Aristotle Quotations


A friend is another I.

Anyone can become angry -- that is easy; but to be angry with the right person, to the right degree, at the right time, for the right purpose and in the right way -- that is not easy.

Bad men are full of repentance.

Democracy is when the indigent, and not the men of property, are the rulers.

Dignity does not consist of possessing honors, but in deserving them.

Evil has many shapes, good but one.

Excellence is an art won by training and habituation. We do not act rightly because we have virtue or excellence, but rather we have those because we have acted rightly. We are what we repeatedly do. Excellence, then, is not an act but a habit.

He who is unable to live in society, or who has no need because he is sufficient for himself, must be either a beast or a god.

I count him braver who overcomes his desires than him who conquers his enemies; the hardest victory is the victory over self.

If liberty and equality are chiefly to be found in democracy, they will be best attained when all persons alike share in the government to the utmost.

It is ridiculous to lay the blame of our wrong actions upon external causes, rather than on the facility with which we ourselves are caught by such causes.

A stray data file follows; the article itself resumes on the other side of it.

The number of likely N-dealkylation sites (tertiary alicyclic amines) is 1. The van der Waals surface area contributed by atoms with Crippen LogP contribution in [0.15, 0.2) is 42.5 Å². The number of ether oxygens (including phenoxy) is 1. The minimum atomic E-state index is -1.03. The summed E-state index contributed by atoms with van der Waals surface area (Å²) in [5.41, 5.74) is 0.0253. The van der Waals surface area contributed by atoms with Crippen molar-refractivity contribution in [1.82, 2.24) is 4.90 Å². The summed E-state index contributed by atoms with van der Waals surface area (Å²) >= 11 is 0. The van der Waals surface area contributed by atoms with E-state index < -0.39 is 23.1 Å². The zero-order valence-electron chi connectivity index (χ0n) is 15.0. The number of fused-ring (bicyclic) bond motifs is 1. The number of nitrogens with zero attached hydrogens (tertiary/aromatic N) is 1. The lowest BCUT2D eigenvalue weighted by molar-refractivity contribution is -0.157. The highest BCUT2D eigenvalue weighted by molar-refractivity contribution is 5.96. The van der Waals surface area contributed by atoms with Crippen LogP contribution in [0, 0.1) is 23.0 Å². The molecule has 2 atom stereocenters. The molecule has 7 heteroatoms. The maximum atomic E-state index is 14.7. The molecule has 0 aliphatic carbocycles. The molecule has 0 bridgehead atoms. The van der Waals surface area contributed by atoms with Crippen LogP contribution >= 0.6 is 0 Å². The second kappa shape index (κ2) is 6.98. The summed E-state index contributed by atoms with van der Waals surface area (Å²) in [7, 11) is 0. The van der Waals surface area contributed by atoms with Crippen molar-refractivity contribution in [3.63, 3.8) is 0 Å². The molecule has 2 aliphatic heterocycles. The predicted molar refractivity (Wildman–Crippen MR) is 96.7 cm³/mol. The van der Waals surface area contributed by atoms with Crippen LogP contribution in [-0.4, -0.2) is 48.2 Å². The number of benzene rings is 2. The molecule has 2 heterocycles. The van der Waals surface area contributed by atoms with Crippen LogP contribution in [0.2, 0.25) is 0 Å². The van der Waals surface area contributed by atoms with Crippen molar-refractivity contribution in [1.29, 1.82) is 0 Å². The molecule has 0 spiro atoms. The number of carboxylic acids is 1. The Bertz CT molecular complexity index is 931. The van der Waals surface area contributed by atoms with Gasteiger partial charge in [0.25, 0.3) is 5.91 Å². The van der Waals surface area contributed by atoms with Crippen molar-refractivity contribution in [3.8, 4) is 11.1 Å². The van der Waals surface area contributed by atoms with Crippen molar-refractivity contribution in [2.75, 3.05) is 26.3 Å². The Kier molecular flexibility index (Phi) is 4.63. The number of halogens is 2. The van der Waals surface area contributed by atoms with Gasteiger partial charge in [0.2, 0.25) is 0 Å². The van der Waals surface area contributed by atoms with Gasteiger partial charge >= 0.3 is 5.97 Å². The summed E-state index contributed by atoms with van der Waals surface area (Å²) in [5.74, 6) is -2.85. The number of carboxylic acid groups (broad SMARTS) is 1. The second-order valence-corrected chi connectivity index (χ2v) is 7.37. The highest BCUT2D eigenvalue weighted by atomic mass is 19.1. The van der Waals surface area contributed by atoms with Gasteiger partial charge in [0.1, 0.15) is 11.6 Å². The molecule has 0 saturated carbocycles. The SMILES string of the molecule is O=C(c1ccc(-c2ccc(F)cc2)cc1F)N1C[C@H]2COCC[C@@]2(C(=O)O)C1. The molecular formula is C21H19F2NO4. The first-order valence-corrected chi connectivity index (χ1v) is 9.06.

It is the mark of an educated mind to be able to entertain a thought without accepting it.

It seems that ambition makes most people wish to be loved rather than to love others.

The best political community is formed by citizens of the middle class.

The educated differ from the uneducated as much as the living from the dead.

The highest human capacity is the capacity for metaphor.

The mathematical sciences particularly exhibit order, symmetry, and limitation; and these are the greatest forms of the beautiful.

There was never a genius without a tincture of insanity.

The roots of education are bitter, but the fruit is sweet.

The search for the truth in one way is hard and in another easy -- for it is evident that no one of us can master it fully, nor miss it wholly. Each one of us adds a little to our knowledge of nature, and from all the facts assembled arises a certain grandeur.

The wise man does not expose himself needlessly to danger, since there are few things for which he cares sufficiently; but he is willing, in great crises, to give even his life -- knowing that under certain conditions it is not worth-while to live.

We can do noble acts without ruling the earth and sea.

We give up leisure in order that we may have leisure, just as we go to war in order that we may have peace.

What lies in our power to do, it lies in our power not to do.